The phylogenetic position of sequenced strains is shown in the Figure 2. The strains: 562, 673, 373.11, 48, 364.11, 236.10, 497, 337.98, 636, 685, and 630 formed a clade with the high bootstrap support of 74%. The sequence of each strain analyzed was compared with that of the type strains also included in this group: V. tasmaniensis (LMG 20012), V. kanaloae (LMG 20539), V. pomeroyi (LMG 20537), V. splendidus biotype 1. The identification of sequenced isolates was performed according to the highest sequence identity with the type strain of these Vibrio species when the limit value of intraspecies variability ([greater than or equal to] 98%; Stackebrandt & Embley 2000) was achieved. The strain 257.11 and the type strain of V. mediterranei (CIP 103203) showed a strong bootstrap (99%) and a high value (99.69%) of sequence identity. The strains 258.11, 268.10, 322.10, and the type strain of V. neptunius (LMG 20536) also showed a strong bootstrap (99%) and a high value ([greater than or equal to] 99.3%) of sequence identity, being a monophyletic clade.



The strain 671 of ribocluster 3 was not identified by sequencing, because sequencing analysis revealed their far off phylogenetic accommodation previously described in Vibrio species (<98% level). Therefore, ribocluster 3 remained as Vibrio sp.

Genotypic diversity of V. splendidus, V. tasmaniensis and V. neptunius species was shown. Several strains from each species belonging to identical phenon were clustered in different riboclusters and subriboclusters and identified as the same species. For example, several strains of phenon 5 were clustered in riboclusters 1 and 7 and subribocluster 5B and identified as V. tasmaniensis. One ribocluster of V. kanaloae, V. pomeroyi, and V. mediterranei was reported. (Fig. 1).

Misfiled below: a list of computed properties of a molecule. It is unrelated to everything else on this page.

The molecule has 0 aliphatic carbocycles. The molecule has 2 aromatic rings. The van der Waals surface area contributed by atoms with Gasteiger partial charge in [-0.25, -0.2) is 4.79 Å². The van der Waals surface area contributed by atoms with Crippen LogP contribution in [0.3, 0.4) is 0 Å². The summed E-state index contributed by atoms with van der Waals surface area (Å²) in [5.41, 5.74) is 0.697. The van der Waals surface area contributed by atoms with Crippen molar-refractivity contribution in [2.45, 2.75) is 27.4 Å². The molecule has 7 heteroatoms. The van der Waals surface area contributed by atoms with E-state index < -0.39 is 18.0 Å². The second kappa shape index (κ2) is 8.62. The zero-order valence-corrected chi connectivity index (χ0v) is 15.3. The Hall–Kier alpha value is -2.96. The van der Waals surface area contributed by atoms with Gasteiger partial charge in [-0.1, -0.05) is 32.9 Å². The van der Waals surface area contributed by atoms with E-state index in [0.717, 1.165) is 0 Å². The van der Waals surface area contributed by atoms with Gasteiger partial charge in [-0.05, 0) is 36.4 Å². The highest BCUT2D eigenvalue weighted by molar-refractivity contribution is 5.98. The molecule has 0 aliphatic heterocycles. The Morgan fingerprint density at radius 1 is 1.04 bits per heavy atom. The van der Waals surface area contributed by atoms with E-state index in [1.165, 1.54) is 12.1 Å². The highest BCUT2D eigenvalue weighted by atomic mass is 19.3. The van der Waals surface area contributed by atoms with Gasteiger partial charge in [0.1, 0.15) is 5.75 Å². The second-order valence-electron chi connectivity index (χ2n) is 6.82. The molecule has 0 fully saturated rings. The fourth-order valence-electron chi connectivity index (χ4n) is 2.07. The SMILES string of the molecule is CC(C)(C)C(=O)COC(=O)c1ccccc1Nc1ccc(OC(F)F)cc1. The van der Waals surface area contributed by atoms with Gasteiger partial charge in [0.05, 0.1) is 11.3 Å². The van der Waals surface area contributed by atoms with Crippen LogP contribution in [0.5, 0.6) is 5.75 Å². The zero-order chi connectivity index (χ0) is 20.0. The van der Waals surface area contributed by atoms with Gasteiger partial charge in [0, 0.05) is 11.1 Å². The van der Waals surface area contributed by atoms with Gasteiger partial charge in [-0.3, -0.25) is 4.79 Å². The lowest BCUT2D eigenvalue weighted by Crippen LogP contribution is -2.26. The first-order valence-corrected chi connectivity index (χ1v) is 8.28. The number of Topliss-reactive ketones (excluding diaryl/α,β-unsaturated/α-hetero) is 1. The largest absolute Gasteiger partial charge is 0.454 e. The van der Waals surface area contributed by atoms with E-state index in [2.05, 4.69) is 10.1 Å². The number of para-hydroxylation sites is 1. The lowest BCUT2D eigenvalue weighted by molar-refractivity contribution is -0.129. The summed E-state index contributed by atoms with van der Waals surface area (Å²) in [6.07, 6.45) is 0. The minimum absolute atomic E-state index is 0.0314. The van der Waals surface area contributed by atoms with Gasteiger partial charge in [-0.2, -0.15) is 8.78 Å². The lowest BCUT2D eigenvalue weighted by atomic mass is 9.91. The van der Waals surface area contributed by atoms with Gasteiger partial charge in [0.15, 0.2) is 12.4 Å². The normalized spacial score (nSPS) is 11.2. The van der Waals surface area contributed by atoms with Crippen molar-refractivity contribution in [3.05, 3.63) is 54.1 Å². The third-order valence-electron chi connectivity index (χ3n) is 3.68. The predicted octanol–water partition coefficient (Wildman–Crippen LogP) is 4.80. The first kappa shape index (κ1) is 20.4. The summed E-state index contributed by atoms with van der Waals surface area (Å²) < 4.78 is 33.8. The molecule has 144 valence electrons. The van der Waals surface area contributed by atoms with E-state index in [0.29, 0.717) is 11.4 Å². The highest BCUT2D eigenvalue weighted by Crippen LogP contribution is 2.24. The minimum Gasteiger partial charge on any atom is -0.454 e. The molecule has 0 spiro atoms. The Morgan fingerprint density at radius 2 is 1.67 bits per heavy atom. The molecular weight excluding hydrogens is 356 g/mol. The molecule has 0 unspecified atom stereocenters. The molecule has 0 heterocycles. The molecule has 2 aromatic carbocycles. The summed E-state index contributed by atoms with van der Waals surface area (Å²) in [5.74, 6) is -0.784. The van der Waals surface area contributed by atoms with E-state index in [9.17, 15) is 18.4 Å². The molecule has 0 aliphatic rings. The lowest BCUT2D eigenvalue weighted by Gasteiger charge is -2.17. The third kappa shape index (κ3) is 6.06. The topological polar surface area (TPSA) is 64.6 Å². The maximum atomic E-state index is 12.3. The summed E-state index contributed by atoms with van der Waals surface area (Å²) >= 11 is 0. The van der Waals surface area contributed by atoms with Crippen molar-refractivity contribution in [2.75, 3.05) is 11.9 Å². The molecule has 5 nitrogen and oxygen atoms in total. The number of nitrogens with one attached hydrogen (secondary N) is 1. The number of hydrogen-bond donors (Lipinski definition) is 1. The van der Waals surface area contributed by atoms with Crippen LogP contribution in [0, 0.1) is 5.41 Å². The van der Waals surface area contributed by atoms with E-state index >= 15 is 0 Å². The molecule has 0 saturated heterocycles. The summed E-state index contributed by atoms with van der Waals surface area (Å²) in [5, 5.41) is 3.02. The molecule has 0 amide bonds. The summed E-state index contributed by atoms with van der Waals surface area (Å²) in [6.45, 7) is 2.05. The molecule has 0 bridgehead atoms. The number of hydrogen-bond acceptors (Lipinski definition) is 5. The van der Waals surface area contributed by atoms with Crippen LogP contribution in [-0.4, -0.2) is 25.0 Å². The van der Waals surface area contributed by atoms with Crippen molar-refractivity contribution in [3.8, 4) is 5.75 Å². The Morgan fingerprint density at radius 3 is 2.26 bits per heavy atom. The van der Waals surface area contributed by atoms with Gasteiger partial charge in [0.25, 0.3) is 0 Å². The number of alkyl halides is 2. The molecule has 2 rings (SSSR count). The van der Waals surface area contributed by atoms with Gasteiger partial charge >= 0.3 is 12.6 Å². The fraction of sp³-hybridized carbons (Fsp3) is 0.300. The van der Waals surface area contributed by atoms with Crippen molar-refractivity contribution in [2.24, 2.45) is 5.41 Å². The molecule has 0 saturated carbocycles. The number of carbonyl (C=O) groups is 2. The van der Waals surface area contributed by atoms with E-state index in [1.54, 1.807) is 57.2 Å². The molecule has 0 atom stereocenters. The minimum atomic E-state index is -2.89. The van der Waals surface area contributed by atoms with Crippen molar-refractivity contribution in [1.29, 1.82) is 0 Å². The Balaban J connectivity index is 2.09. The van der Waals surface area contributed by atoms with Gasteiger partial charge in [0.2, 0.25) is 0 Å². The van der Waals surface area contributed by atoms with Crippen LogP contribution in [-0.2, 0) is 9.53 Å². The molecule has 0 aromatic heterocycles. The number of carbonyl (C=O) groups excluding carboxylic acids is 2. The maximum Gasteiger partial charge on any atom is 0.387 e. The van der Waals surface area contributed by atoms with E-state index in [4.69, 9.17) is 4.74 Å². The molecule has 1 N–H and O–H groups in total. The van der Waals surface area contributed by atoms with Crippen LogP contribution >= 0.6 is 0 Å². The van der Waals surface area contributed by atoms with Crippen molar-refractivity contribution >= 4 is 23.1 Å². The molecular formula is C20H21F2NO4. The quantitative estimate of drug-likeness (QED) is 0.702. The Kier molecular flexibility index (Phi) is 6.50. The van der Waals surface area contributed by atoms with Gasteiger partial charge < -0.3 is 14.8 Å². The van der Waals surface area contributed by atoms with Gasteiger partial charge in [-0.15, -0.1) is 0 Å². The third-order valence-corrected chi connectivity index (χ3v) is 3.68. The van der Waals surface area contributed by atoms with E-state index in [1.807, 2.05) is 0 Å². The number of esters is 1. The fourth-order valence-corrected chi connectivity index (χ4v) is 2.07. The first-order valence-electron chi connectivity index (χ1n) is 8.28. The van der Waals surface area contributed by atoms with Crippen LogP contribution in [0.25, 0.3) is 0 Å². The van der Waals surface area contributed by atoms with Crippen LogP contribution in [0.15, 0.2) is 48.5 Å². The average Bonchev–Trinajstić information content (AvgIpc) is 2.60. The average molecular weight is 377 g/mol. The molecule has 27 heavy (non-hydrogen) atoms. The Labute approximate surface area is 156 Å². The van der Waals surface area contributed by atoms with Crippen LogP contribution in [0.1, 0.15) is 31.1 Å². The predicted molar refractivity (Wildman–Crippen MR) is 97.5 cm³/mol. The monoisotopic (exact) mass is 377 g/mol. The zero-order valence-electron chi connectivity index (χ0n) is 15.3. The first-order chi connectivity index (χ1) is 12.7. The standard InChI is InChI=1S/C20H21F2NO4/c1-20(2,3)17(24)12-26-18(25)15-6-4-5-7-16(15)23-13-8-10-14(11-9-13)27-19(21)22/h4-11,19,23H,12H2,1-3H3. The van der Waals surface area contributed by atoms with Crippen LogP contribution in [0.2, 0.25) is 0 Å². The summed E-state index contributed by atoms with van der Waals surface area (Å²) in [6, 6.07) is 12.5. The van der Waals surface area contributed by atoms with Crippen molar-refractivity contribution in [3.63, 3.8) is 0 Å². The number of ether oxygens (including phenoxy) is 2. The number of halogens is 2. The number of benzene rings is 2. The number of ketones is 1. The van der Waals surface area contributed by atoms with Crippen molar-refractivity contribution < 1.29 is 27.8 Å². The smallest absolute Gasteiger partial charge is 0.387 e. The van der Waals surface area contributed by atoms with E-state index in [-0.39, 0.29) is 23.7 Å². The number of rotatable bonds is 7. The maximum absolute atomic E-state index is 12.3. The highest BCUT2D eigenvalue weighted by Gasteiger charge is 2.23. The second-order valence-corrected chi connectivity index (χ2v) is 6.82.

All V. splendidus-related, V. mediterranei and V. neptunius strains have exhibited a considerable variety of isolation origins in the NW of Spain. No specificity of bacteria according to the geographical area was found.

Phenotypic Differentiation

The 71 environmental isolates examined in this study (Table 1) had the main phenotypic features of the genus Vibrio: they were Gram-negative, oxidase and catalase positive, facultative anaerobic and motile.

Strains from different phena were clustered in the same subribocluster and identified by sequencing as identical species. So, several strains of phena 1, 5, 14, and 26 were clustered in the subribocluster 5B and identified as V. tasmaniensis. Similar results were found for the rest of identified species, showing a high phenotypic diversity (Fig. 1).

For each individual species shown in Tables 2 and 3, the results obtained for every phenotypic character were compared with those described by other authors for the species description, and only those found to be common in all studies were considered. Isolates identified as V. tasmaniensis (a sole unclustered strain and isolates belonging to riboclusters 2, 5B, 5C, 7, and 8) shared nine of the 12 phenotypic characteristics among them and only 7 with the reference strain (Table 2).

Isolates identified as V. kanaloae (ribocluster 5A) shared three of differential phenotypic characteristics with the reference strain of V. kanaloae. Five differential features were in common between these isolates and the reference strains of V. tasmaniensis or V. lentus (Table 2).

Strains identified as V. pomeroyi (ribocluster 5D) shared seven differential phenotypic characteristics with strains of V. pomeroyi, but nine tests were shared with the reference strain of V. splendidus biotype 1 (Table 2).

Isolates identified as V. splendidus biotype 1 (riboclusters 1, 5E, and 6) shared five differential features with the reference strain of V. splendidus biotype 1, characterized in this study. Six differential tests were shared between these isolates and V. kanaloae or V. lentus (Table 2).